Rather, they continuously store the previous 20 minutes or so of the heart rhythm in their memory. If an event occurs (palpitations or or an episode of syncope), the patient can freeze the recording, and transmit it to a monitoring center for analysis. These devices can be useful for patients who are suspected to have significant cardiac arrhythmias that occur very infrequently, so that even MCT monitoring has been unable to capture an event.

What Information Can Be Gained From Ambulatory Monitors?

Ambulatory monitoring is useful for diagnosing cardiac arrhythmias that occur infrequently and unpredictably. People who have sporadic episodes of palpitations, dizziness, or even syncope, where an arrhythmia is suspected to be the cause, are good candidates for ambulatory monitoring.

If symptoms pretty reliably occur each day or so, Holter monitoring is usually the best way to start, since it is the most readily available method - and the cheapest - of ambulatory monitoring. If symptoms are not captured with a Holter monitor, then moving to MCT is usually the next step. ILR devices are only rarely necessary, and are reserved for people whose symptoms are serious enough to demand a diagnosis, but are very infrequent.

A relatively new reason for performing ambulatory monitoring is to look for episodes of atrial fibrillation in patients who have had cryptogenic strokes (strokes whose cause is unknown). It has now become apparent that a substantial proportion of patients with cryptogenic stroke turn out to have episodes of atrial fibrillation, an arrhythmia that often leads to embolic strokes. By making the correct diagnosis, treatment with anticoagulant drugs can be used to prevent further strokes.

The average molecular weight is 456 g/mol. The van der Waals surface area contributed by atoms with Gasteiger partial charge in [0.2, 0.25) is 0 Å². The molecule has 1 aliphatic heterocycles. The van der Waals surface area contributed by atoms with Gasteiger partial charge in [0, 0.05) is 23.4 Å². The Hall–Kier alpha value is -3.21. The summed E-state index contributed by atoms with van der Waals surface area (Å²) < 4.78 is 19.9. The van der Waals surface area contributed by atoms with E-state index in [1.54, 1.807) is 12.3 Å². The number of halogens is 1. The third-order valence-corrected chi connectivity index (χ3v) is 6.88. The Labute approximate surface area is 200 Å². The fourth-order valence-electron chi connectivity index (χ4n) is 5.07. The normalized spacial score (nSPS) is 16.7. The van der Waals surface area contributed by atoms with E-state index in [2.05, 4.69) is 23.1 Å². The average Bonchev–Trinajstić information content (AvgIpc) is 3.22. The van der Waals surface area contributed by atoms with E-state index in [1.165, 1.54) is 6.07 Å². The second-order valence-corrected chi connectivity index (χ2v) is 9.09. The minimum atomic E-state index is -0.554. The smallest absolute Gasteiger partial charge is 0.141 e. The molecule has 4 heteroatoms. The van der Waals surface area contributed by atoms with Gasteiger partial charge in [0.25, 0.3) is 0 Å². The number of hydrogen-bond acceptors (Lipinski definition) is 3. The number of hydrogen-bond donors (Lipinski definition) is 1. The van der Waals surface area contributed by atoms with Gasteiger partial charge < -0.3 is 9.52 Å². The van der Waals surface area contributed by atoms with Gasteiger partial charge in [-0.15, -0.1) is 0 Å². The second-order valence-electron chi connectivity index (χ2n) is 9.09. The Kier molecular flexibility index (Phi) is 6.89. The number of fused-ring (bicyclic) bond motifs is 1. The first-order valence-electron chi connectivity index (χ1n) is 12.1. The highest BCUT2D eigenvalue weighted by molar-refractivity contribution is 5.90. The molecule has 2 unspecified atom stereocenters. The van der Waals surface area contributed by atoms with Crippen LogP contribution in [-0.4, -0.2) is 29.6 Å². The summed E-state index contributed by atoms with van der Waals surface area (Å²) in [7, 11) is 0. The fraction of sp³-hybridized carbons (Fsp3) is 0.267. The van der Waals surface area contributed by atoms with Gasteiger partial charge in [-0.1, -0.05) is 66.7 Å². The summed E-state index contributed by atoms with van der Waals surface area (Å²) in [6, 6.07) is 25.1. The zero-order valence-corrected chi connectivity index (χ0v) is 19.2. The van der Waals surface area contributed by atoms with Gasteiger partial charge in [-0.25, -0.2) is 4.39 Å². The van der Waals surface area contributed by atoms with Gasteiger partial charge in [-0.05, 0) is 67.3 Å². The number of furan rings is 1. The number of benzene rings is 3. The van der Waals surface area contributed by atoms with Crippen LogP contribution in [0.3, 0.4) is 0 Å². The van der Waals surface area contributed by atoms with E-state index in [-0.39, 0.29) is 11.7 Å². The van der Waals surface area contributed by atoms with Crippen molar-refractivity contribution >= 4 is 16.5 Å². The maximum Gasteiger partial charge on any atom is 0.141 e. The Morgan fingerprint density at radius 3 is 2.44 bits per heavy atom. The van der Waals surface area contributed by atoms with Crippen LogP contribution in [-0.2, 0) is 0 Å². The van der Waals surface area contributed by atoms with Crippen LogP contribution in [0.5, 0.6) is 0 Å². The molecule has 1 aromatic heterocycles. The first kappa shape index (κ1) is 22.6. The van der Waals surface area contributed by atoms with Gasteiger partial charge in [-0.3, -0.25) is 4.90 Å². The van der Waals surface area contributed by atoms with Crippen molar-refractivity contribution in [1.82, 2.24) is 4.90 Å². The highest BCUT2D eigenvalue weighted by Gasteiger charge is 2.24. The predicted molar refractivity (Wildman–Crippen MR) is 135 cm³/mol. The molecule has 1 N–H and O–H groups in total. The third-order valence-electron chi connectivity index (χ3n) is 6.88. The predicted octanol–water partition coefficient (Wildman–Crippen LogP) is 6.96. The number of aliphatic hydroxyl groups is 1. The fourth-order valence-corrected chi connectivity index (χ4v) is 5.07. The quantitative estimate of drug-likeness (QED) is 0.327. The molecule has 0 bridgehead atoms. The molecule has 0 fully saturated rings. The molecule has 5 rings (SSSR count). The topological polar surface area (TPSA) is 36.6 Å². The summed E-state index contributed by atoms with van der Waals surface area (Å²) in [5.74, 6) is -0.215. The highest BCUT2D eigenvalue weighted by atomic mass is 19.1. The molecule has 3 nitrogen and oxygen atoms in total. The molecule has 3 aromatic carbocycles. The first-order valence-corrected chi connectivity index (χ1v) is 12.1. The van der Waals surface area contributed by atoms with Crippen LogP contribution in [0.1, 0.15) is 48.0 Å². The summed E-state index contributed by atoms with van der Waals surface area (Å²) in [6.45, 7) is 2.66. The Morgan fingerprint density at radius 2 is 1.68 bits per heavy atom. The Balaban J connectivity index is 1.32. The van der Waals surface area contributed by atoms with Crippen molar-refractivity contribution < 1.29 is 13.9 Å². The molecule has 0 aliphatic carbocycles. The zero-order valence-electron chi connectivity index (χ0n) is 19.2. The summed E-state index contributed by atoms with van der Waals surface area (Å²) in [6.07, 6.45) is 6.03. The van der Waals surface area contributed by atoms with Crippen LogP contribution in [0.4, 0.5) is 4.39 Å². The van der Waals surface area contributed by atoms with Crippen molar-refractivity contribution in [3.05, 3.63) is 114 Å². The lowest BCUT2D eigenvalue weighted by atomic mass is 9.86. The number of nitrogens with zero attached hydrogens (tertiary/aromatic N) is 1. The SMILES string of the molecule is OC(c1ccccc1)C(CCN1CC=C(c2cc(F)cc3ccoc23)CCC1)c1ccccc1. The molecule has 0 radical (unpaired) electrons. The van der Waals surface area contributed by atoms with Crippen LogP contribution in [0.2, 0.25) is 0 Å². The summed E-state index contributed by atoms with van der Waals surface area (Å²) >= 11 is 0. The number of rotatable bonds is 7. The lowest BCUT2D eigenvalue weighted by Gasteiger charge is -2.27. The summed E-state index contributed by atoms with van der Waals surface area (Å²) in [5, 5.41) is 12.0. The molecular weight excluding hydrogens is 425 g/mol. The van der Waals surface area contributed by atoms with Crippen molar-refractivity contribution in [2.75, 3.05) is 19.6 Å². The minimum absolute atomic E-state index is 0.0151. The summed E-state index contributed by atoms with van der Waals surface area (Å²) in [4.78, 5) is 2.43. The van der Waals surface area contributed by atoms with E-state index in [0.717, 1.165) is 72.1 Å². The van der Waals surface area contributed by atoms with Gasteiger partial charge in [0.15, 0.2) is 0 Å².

If you have symptoms that might be due to an undiagnosed cardiac arrhythmia, you should talk with your doctor about the ambulatory monitoring, and which of these ambulatory systems might be best for making the diagnosis in your case.

Disclaimer: From 2007 - 2014 Dr. Fogoros was the Chief Medical Officer of Corventis, a start-up company that developed and marketed a novel MCT device. Corventis and its products were subsequently acquired by Medtronic, Inc. Dr. Fogoros has no affiliation with Medtronic.

Sources:

Crawford MH, Bernstein SJ, Deedwania PC, et al. ACC/AHA guidelines for ambulatory electrocardiography: executive summary and recommendations. A report of the American College of Cardiology/American Heart Association task force on practice guidelines (committee to revise the guidelines for ambulatory electrocardiography). Circulation 1999; 100:886.

Olson JA, Fouts AM, Padanilam BJ, Prystowsky EN. Utility of mobile cardiac outpatient telemetry for the diagnosis of palpitations, presyncope, syncope, and the assessment of therapy efficacy. J Cardiovasc Electrophysiol 2007; 18:473.

Mittal S, Sanders P, Pokushalov E, et al. Safety Profile of a Miniaturized Insertable Cardiac Monitor: Results from Two Prospective Trials. Pacing Clin Electrophysiol 2015.